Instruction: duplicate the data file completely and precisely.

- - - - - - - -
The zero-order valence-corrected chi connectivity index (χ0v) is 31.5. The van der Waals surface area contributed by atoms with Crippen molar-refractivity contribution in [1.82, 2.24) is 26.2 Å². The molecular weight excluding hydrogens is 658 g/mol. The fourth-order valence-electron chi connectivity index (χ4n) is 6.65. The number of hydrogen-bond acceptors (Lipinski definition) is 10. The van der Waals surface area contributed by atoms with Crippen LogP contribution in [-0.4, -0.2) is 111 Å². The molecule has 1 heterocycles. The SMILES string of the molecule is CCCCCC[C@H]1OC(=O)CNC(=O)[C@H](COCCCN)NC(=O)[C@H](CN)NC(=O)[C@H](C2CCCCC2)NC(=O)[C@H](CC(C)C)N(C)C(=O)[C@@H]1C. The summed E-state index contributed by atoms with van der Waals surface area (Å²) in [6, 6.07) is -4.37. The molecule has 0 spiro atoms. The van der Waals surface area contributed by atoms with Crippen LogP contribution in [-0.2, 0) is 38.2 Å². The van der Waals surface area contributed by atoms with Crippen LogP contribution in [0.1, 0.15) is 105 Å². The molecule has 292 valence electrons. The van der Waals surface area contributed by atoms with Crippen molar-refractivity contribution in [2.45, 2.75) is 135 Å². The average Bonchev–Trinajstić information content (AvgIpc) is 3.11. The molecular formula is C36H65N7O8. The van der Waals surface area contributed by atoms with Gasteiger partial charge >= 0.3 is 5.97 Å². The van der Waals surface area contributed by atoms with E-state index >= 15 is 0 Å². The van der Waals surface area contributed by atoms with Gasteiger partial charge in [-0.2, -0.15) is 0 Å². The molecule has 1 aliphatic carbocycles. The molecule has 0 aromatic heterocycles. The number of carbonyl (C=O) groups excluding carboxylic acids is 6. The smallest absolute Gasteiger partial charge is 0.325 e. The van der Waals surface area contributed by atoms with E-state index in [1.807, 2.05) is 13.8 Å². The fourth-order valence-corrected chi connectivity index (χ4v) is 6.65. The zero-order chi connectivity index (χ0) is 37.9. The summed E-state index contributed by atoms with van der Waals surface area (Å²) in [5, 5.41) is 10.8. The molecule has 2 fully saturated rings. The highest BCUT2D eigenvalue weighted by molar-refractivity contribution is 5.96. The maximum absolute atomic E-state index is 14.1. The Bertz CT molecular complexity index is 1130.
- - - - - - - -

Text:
The zero-order valence-corrected chi connectivity index (χ0v) is 31.5. The van der Waals surface area contributed by atoms with Crippen molar-refractivity contribution in [1.82, 2.24) is 26.2 Å². The molecular weight excluding hydrogens is 658 g/mol. The fourth-order valence-electron chi connectivity index (χ4n) is 6.65. The number of hydrogen-bond acceptors (Lipinski definition) is 10. The van der Waals surface area contributed by atoms with Crippen LogP contribution in [-0.4, -0.2) is 111 Å². The molecule has 1 heterocycles. The SMILES string of the molecule is CCCCCC[C@H]1OC(=O)CNC(=O)[C@H](COCCCN)NC(=O)[C@H](CN)NC(=O)[C@H](C2CCCCC2)NC(=O)[C@H](CC(C)C)N(C)C(=O)[C@@H]1C. The summed E-state index contributed by atoms with van der Waals surface area (Å²) in [6, 6.07) is -4.37. The molecule has 0 spiro atoms. The van der Waals surface area contributed by atoms with Crippen LogP contribution in [-0.2, 0) is 38.2 Å². The van der Waals surface area contributed by atoms with Crippen LogP contribution in [0.1, 0.15) is 105 Å². The molecule has 292 valence electrons. The van der Waals surface area contributed by atoms with Crippen molar-refractivity contribution in [2.45, 2.75) is 135 Å². The average Bonchev–Trinajstić information content (AvgIpc) is 3.11. The molecular formula is C36H65N7O8. The van der Waals surface area contributed by atoms with Gasteiger partial charge >= 0.3 is 5.97 Å². The van der Waals surface area contributed by atoms with E-state index >= 15 is 0 Å². The van der Waals surface area contributed by atoms with Gasteiger partial charge in [-0.2, -0.15) is 0 Å². The molecule has 1 aliphatic carbocycles. The molecule has 0 aromatic heterocycles. The number of carbonyl (C=O) groups excluding carboxylic acids is 6. The smallest absolute Gasteiger partial charge is 0.325 e. The van der Waals surface area contributed by atoms with E-state index in [1.807, 2.05) is 13.8 Å². The fourth-order valence-corrected chi connectivity index (χ4v) is 6.65. The zero-order chi connectivity index (χ0) is 37.9. The summed E-state index contributed by atoms with van der Waals surface area (Å²) in [5, 5.41) is 10.8. The molecule has 2 fully saturated rings. The highest BCUT2D eigenvalue weighted by molar-refractivity contribution is 5.96. The maximum absolute atomic E-state index is 14.1. The Bertz CT molecular complexity index is 1130.